In two days, the Department of Justice will effectively be granted the ability to hack into anyone’s computer, worldwide. The best part — they don’t have to do anything for the “update” to be implemented.
The amendments to Rule 41, according to the official documents, gives “a magistrate judge with authority in any district where activities related to a crime may have occurred has authority to issue a warrant to use remote access to search electronic storage media and to seize or copy electronically stored information located within or outside that district if: (A) the district where the media or information is located has been concealed through technological means…” To understand what this means, we have to understand who this implicates as a potential target, and the fact that nothing is explicitly stated gives the DOJ more freedom to interpret it differently in a range of situations. Take a second and imagine you’re trying to come up with an excuse to get into someone’s computer — Tor and VPN users aside, even those who use fabricated information on social networks could be targeted. You signed up for a facebook account with your spam email?! You concealed your identity and information, and therefore you’re probably a criminal!
Obviously there’s no evidence to suggest that the DOJ plans to use fake profiles as reasoning to obtain a warrant and hack your computer, but the idea that they potentially could is scary. Now, as far as VPN and Tor users go, they must be criminals, right? Wrong. News outlets that cater to the technologically incompetent masses paint a picture of Tor as a safe haven for drug dealers and pedophiles, and the DOJ hides behind these generalizations to push their agenda. In the same way that the FBI wanted Apple to create a tool that would allow them backdoor access to iPhones, the DOJ wants to be able to access your devices. Sure, the FBI would have used the tool to access a terrorist’s phone, and the DOJ would probably catch a substantial number of pedophiles and drug dealers — I’m in no way defending them or their actions — but their are countless legitimate users of Tor, VPN services and other things that the DOJ would consider suspicious. For example — my school’s wifi networks block hundreds of urls, from gmail to reddit (this is an entirely different issue altogether), and as a result, the majority of classmates, myself included, use a VPN to browse the internet on the school wifi. Many, if not most of my peers have no idea how any of it works, just that they can freely use the internet. However, after December 1st, we’ll all be potential targets for the DOJ. Another, more prominent example of legitimate usage of Tor, or a VPN, is journalism. To protect themselves, it’s not uncommon for journalists to communicate with sources over Tor, or use a VPN to log onto stuff from an unsecured network. Further, in other parts of the world, where the national government censors the internet, the average person might need to use one of these services to “fight the power,” or even just in day to day life. These people are also vulnerable to the DOJ’s crooked perception of justice.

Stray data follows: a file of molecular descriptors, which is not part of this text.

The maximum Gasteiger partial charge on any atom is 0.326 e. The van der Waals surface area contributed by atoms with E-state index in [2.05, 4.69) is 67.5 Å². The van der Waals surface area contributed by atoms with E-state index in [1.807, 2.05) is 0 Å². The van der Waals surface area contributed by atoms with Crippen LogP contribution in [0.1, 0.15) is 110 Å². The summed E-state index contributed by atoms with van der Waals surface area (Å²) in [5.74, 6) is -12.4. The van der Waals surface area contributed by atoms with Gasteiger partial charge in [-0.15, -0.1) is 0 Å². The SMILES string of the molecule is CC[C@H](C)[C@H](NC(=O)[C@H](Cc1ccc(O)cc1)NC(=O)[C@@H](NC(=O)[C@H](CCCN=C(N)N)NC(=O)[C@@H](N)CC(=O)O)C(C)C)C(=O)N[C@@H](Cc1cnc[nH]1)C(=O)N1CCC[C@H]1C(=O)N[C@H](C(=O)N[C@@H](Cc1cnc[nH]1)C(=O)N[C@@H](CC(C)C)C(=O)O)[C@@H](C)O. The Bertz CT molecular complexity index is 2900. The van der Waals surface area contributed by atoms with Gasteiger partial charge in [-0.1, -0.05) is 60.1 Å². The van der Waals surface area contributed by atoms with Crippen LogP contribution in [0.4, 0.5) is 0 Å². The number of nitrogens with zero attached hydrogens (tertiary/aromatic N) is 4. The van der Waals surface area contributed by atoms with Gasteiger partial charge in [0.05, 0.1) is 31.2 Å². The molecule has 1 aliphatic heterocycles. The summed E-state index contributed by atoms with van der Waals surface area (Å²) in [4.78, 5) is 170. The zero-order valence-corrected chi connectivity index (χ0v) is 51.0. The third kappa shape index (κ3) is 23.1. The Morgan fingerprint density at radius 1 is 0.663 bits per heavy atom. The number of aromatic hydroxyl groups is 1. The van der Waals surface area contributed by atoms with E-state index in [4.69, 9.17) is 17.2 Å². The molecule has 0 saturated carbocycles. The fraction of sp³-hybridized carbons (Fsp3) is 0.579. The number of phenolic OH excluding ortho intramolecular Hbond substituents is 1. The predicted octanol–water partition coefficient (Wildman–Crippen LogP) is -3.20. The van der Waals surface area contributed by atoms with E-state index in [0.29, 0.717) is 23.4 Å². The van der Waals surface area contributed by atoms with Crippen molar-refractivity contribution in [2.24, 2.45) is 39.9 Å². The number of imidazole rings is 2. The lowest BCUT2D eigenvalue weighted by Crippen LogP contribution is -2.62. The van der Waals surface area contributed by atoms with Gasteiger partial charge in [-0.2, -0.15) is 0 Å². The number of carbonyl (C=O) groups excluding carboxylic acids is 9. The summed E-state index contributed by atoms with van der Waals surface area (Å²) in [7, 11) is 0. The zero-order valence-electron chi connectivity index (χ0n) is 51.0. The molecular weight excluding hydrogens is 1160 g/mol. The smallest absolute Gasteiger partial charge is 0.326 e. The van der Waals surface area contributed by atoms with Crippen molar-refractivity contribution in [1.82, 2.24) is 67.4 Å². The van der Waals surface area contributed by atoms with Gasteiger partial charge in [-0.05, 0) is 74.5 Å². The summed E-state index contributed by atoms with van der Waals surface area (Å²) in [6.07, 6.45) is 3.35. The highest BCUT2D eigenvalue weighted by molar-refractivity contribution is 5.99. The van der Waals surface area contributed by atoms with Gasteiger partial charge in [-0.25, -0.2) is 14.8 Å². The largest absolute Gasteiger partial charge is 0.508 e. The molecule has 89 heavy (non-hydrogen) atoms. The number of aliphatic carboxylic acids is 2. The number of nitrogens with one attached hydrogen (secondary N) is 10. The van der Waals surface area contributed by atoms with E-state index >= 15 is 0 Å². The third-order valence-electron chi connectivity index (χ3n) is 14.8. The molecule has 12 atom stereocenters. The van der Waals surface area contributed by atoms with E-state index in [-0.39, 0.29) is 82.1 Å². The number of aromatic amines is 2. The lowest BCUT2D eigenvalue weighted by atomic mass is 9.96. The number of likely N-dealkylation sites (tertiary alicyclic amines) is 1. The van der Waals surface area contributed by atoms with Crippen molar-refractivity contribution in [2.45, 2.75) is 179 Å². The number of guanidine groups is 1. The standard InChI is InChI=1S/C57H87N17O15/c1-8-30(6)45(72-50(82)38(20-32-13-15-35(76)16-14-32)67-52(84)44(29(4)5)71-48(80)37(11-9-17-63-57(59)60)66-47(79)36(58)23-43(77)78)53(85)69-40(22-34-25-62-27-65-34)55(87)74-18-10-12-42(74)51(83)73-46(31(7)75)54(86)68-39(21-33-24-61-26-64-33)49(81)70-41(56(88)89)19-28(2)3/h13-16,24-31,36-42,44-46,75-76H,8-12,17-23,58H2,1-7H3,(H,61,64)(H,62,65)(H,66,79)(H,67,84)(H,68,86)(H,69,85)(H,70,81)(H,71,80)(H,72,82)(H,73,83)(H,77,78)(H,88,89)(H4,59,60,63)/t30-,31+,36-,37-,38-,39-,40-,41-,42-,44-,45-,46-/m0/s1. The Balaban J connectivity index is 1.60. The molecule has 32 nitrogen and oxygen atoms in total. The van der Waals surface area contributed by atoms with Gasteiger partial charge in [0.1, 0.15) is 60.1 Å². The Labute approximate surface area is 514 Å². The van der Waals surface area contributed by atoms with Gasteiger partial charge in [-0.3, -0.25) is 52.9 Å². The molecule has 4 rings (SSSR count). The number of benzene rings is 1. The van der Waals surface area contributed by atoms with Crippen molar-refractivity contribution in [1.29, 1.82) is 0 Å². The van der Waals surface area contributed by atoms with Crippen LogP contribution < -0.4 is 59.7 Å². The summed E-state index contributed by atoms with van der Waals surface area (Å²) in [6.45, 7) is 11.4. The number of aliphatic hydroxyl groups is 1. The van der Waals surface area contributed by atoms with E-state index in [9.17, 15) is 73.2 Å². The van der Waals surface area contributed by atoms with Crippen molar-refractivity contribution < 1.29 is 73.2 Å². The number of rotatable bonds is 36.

Sure, this is a subject that has already been well covered by a wide range of news outlets, including the Electronic Frontier Foundation. However, when Assistant Attorney General Leslie R. Caldwell claims, via blog post, that, effectively, nothing is changing, I start to get concerned. In addition, seeing as the Rule 41 update is still coming, I’m questioning whether the American people actually support it, or whether it’s just the DOJ pulling a fast one on us.
Side Note: This hasn’t actually been proofread, or even re-read, so hopefully it makes sense. Oh well.